Filed under: Character
Often seen in: role-playing; general collaborative
In a lot of role-playing, both in the bio and in the prose itself, we see:
She had long, midnight-coloured hair and starlight-blue eyes.
This might be pretty cool description, but it is both overwriting and telling. Even in fantasy, as readers, we want to see/read the every-day-man stumbling into and upon the amazing plot developments, not the already-pretty-powerful-guy doing his best to tell everybody else what they should do.
A character (especially a main one) needs to be relatable, not only in personality and perils, but also in appearance, something which some writers are quick to forget. Those rich people in The Hunger Games might have had blue, pink and whatever coloured hair, but Katniss and Peeta were pretty ordinary in their looks. (Please note that I’ve neither read nor seen The Hunger Games, so this is all estimation from posters and fan-stuffs!)
Compare this paragraph with the italicised one above:
It was not irritating enough that Artemis had been given the name of a goddess, but to portray that stereotypical black-haired-blue-eyed mural, too, just added embarrassment to whole situation. She couldn't help admitting, though, that there was something nice about always having sleek hair.
I'll admit that it's not a great second example, but in the second, we get to understand Artemis a bit more; we can get to 'hear' her opinion about how she looks, rather than just being directed to her with a big arrow indicating an omniscient writer's presence. After all, a character could boast her hair is midnight or she could just as easily cry that it's 'coal'. One man's trash is another's treasure.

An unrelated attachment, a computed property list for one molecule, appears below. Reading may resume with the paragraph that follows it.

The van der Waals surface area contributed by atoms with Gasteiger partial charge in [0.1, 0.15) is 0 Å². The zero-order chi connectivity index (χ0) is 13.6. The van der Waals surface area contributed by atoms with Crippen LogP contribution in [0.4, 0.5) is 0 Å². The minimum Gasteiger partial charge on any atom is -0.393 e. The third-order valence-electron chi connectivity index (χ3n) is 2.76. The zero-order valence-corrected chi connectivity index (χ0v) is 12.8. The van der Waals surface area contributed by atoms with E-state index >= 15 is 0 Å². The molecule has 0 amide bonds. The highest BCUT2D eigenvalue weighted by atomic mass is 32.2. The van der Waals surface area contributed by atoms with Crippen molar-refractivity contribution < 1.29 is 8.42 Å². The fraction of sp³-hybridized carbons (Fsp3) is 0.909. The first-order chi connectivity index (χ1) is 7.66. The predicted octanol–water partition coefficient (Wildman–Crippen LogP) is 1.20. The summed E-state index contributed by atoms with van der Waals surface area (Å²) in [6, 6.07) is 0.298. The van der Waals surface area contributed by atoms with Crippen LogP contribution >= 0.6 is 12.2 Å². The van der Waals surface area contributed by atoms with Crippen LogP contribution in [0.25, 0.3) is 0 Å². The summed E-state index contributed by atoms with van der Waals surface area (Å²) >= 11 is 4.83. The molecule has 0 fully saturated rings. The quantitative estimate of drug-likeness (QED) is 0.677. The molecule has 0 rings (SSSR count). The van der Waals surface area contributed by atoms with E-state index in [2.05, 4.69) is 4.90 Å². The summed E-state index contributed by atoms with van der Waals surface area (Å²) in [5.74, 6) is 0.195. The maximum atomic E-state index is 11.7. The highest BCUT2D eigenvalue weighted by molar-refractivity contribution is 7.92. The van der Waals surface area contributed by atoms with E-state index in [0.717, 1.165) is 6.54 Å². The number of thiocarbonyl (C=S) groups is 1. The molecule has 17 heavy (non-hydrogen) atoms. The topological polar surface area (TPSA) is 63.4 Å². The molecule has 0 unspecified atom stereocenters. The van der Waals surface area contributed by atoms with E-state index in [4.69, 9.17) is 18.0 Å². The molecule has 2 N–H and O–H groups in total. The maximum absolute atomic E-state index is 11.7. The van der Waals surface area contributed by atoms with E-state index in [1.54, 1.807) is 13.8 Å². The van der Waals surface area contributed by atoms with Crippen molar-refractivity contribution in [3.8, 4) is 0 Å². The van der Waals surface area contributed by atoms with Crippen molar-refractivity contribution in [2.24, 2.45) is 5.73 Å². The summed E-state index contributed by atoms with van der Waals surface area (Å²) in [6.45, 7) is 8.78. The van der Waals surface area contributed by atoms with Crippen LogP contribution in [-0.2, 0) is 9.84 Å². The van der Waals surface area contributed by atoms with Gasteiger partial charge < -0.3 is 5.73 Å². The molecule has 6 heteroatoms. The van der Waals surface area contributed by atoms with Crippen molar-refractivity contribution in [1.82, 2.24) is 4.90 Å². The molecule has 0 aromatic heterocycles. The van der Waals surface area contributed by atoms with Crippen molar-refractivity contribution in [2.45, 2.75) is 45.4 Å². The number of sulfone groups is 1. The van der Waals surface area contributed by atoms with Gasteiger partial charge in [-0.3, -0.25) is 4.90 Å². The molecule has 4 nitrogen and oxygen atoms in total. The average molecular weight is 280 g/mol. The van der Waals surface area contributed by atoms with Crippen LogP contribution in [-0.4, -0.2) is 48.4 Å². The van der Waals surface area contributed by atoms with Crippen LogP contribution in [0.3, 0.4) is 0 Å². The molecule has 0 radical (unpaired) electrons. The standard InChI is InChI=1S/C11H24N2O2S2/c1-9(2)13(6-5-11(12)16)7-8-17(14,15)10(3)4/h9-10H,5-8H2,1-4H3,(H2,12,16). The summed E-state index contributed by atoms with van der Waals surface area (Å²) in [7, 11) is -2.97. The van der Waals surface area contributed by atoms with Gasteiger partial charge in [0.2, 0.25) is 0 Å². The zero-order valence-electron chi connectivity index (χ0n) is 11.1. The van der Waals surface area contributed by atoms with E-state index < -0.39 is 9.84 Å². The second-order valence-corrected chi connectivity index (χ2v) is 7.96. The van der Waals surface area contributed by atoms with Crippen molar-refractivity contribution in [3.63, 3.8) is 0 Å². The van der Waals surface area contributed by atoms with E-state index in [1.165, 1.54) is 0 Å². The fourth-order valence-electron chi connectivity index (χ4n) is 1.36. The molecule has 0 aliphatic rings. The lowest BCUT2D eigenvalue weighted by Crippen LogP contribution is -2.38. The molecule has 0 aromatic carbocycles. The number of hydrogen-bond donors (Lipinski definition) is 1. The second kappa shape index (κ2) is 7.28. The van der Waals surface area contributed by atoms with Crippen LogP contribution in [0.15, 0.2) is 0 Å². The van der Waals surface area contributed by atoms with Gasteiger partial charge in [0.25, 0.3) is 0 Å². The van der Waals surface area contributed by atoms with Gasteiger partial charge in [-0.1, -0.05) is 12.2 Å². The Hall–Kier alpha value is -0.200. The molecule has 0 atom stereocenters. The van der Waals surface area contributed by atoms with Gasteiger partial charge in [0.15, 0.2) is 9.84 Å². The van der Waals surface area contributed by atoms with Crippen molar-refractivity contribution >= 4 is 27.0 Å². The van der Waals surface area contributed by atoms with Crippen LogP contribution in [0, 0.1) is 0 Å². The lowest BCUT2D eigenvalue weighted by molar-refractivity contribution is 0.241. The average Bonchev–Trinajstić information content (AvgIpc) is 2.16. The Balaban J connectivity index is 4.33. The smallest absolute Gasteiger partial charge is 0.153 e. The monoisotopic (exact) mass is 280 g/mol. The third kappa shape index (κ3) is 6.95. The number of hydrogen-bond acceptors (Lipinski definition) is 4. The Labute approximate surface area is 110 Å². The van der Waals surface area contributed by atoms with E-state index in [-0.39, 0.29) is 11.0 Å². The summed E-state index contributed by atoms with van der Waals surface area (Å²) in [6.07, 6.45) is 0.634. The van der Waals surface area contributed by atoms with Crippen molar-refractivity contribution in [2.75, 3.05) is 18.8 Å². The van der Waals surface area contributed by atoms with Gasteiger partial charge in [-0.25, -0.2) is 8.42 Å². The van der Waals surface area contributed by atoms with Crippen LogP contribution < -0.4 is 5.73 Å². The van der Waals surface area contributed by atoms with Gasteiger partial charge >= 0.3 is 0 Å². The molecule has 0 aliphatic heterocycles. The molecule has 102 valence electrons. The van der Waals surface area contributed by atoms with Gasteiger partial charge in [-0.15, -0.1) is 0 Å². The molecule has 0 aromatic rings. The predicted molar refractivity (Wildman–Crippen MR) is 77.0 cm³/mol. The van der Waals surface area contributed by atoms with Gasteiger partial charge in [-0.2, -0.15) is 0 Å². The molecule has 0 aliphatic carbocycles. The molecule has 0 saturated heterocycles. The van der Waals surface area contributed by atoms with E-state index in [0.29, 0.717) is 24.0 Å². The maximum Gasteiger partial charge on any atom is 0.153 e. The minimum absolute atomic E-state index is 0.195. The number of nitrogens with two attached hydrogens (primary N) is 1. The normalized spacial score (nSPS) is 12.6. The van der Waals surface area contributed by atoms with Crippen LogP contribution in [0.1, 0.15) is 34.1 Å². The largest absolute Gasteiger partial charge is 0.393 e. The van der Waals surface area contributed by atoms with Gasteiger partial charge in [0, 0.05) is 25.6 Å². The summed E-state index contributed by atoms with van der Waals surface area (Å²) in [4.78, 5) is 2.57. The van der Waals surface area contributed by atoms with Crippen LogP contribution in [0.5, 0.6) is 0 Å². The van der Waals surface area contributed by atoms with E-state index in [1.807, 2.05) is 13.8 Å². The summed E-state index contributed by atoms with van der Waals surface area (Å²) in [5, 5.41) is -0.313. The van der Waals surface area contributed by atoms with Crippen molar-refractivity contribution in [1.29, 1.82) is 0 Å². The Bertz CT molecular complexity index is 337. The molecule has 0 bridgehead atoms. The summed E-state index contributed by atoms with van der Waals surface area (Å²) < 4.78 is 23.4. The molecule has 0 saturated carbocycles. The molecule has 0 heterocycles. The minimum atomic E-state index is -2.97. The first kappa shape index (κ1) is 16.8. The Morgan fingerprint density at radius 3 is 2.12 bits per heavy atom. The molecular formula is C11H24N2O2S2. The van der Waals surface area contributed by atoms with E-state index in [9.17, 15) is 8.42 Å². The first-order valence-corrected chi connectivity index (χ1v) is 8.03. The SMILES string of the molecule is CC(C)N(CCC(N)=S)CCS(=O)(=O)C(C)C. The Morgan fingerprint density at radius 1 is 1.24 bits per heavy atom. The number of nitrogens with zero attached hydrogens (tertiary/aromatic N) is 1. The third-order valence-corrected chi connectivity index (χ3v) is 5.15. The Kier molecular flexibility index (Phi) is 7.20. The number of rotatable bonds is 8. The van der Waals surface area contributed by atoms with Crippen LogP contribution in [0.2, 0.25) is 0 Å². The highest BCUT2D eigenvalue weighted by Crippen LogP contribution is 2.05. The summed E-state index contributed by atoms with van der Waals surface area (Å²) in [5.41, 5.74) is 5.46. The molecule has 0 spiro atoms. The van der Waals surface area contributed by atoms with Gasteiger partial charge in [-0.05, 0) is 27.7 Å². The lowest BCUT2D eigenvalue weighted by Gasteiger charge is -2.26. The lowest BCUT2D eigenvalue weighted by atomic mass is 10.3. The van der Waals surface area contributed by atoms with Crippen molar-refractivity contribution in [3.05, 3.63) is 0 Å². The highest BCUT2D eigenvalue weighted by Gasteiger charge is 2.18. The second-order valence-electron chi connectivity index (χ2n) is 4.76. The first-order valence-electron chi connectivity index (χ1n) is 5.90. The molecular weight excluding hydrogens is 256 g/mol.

Too, we’re given a sense of place with the word ‘mural’ instead of ‘picture’, and this will come in handy when we go on to talk about revealing a character by the way they act in a room, rather than just as static beings.
Often, writers of role-plays want to make sure that everyone knows what their character(s) look(s) like in the first chapter, so there is much description of the first paragraph sort. Instead, it’s good to consider what a character has been told about themselves (after all, they can’t know what they look like at certain moments – and please don’t include a mirror in the scene. It’s way too cliché.) In better role-plays I have read, action is first, and the description comes not from the author themselves, but from another character’s author. That way, unless this character is overblown by the ‘beauty’ of the other character – remember, stories are meant to be realistic, and that rarely happens in real life, even between lovers – they are more likely to describe what they see as a character with a personality, than an author with a pet.